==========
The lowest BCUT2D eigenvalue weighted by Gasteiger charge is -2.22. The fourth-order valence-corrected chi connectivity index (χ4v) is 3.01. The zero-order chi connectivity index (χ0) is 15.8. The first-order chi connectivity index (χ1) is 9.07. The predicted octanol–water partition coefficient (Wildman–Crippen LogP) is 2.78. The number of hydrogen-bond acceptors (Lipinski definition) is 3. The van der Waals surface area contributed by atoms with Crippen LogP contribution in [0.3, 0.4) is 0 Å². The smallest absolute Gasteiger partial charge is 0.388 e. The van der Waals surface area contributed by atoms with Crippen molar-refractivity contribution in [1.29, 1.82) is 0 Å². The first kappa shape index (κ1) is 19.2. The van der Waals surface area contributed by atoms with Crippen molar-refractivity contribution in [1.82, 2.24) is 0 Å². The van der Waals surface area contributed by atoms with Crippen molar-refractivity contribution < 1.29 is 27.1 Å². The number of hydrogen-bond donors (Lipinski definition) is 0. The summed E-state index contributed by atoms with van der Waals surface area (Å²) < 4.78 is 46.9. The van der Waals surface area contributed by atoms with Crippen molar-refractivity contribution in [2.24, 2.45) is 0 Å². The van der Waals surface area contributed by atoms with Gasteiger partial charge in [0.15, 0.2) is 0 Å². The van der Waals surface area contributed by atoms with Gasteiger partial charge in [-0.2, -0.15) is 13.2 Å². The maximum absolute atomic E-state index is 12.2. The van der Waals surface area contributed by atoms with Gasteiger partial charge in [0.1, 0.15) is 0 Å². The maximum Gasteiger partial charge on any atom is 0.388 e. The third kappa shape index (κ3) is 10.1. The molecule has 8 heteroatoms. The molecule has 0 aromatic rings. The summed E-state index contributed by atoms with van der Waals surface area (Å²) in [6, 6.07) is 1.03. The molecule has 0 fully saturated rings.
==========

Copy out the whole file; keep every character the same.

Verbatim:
The lowest BCUT2D eigenvalue weighted by Gasteiger charge is -2.22. The fourth-order valence-corrected chi connectivity index (χ4v) is 3.01. The zero-order chi connectivity index (χ0) is 15.8. The first-order chi connectivity index (χ1) is 9.07. The predicted octanol–water partition coefficient (Wildman–Crippen LogP) is 2.78. The number of hydrogen-bond acceptors (Lipinski definition) is 3. The van der Waals surface area contributed by atoms with Crippen LogP contribution in [0.3, 0.4) is 0 Å². The smallest absolute Gasteiger partial charge is 0.388 e. The van der Waals surface area contributed by atoms with Crippen molar-refractivity contribution in [1.29, 1.82) is 0 Å². The first kappa shape index (κ1) is 19.2. The van der Waals surface area contributed by atoms with Crippen molar-refractivity contribution in [1.82, 2.24) is 0 Å². The van der Waals surface area contributed by atoms with Crippen molar-refractivity contribution < 1.29 is 27.1 Å². The number of hydrogen-bond donors (Lipinski definition) is 0. The summed E-state index contributed by atoms with van der Waals surface area (Å²) < 4.78 is 46.9. The van der Waals surface area contributed by atoms with Crippen molar-refractivity contribution in [2.24, 2.45) is 0 Å². The van der Waals surface area contributed by atoms with Gasteiger partial charge in [0.15, 0.2) is 0 Å². The van der Waals surface area contributed by atoms with Gasteiger partial charge in [-0.2, -0.15) is 13.2 Å². The maximum absolute atomic E-state index is 12.2. The van der Waals surface area contributed by atoms with Gasteiger partial charge in [0.1, 0.15) is 0 Å². The maximum Gasteiger partial charge on any atom is 0.388 e. The third kappa shape index (κ3) is 10.1. The molecule has 8 heteroatoms. The molecule has 0 aromatic rings. The summed E-state index contributed by atoms with van der Waals surface area (Å²) in [6, 6.07) is 1.03. The molecule has 0 fully saturated rings.